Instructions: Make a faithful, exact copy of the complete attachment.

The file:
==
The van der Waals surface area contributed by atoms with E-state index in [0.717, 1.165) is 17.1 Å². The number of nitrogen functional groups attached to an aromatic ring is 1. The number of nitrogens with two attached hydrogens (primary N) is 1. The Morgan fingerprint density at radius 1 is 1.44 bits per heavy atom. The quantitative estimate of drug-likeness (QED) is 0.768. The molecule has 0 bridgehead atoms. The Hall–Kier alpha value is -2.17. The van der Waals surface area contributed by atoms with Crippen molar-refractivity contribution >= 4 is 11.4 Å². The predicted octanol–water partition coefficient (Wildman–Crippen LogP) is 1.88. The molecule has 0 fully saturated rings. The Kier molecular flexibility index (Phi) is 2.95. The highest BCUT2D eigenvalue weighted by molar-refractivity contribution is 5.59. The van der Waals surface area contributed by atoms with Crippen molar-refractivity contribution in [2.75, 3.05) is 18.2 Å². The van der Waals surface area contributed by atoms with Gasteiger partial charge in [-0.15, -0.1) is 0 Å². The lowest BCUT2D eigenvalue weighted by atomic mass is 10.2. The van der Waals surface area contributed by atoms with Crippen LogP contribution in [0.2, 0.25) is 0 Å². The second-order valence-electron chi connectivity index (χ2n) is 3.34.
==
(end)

The van der Waals surface area contributed by atoms with E-state index in [0.717, 1.165) is 17.1 Å². The number of nitrogen functional groups attached to an aromatic ring is 1. The number of nitrogens with two attached hydrogens (primary N) is 1. The Morgan fingerprint density at radius 1 is 1.44 bits per heavy atom. The quantitative estimate of drug-likeness (QED) is 0.768. The molecule has 0 bridgehead atoms. The Hall–Kier alpha value is -2.17. The van der Waals surface area contributed by atoms with Crippen molar-refractivity contribution >= 4 is 11.4 Å². The predicted octanol–water partition coefficient (Wildman–Crippen LogP) is 1.88. The molecule has 0 fully saturated rings. The Kier molecular flexibility index (Phi) is 2.95. The highest BCUT2D eigenvalue weighted by molar-refractivity contribution is 5.59. The van der Waals surface area contributed by atoms with Crippen molar-refractivity contribution in [2.75, 3.05) is 18.2 Å². The van der Waals surface area contributed by atoms with Gasteiger partial charge in [-0.15, -0.1) is 0 Å². The lowest BCUT2D eigenvalue weighted by atomic mass is 10.2. The van der Waals surface area contributed by atoms with Crippen LogP contribution in [0.2, 0.25) is 0 Å². The second-order valence-electron chi connectivity index (χ2n) is 3.34.